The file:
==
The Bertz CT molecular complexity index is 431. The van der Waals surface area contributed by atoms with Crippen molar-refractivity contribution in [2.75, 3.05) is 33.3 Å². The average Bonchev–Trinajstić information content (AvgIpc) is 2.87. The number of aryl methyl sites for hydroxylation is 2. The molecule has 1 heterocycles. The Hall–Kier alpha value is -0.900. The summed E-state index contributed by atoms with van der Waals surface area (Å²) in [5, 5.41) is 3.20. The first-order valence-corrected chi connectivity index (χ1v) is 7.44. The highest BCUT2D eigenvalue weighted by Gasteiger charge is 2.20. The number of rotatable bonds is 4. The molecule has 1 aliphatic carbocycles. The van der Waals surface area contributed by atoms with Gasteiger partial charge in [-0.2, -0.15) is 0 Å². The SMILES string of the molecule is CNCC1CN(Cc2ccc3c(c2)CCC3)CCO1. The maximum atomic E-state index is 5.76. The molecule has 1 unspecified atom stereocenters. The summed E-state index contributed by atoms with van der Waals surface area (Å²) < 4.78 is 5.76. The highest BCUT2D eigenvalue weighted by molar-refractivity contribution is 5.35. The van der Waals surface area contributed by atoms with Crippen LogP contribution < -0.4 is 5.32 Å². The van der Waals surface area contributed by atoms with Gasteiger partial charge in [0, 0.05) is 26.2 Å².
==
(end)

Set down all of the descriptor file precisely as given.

The Bertz CT molecular complexity index is 431. The van der Waals surface area contributed by atoms with Crippen molar-refractivity contribution in [2.75, 3.05) is 33.3 Å². The average Bonchev–Trinajstić information content (AvgIpc) is 2.87. The number of aryl methyl sites for hydroxylation is 2. The molecule has 1 heterocycles. The Hall–Kier alpha value is -0.900. The summed E-state index contributed by atoms with van der Waals surface area (Å²) in [5, 5.41) is 3.20. The first-order valence-corrected chi connectivity index (χ1v) is 7.44. The highest BCUT2D eigenvalue weighted by Gasteiger charge is 2.20. The number of rotatable bonds is 4. The molecule has 1 aliphatic carbocycles. The van der Waals surface area contributed by atoms with Gasteiger partial charge in [-0.2, -0.15) is 0 Å². The SMILES string of the molecule is CNCC1CN(Cc2ccc3c(c2)CCC3)CCO1. The maximum atomic E-state index is 5.76. The molecule has 1 unspecified atom stereocenters. The summed E-state index contributed by atoms with van der Waals surface area (Å²) < 4.78 is 5.76. The highest BCUT2D eigenvalue weighted by molar-refractivity contribution is 5.35. The van der Waals surface area contributed by atoms with Crippen LogP contribution < -0.4 is 5.32 Å². The van der Waals surface area contributed by atoms with Gasteiger partial charge in [0, 0.05) is 26.2 Å².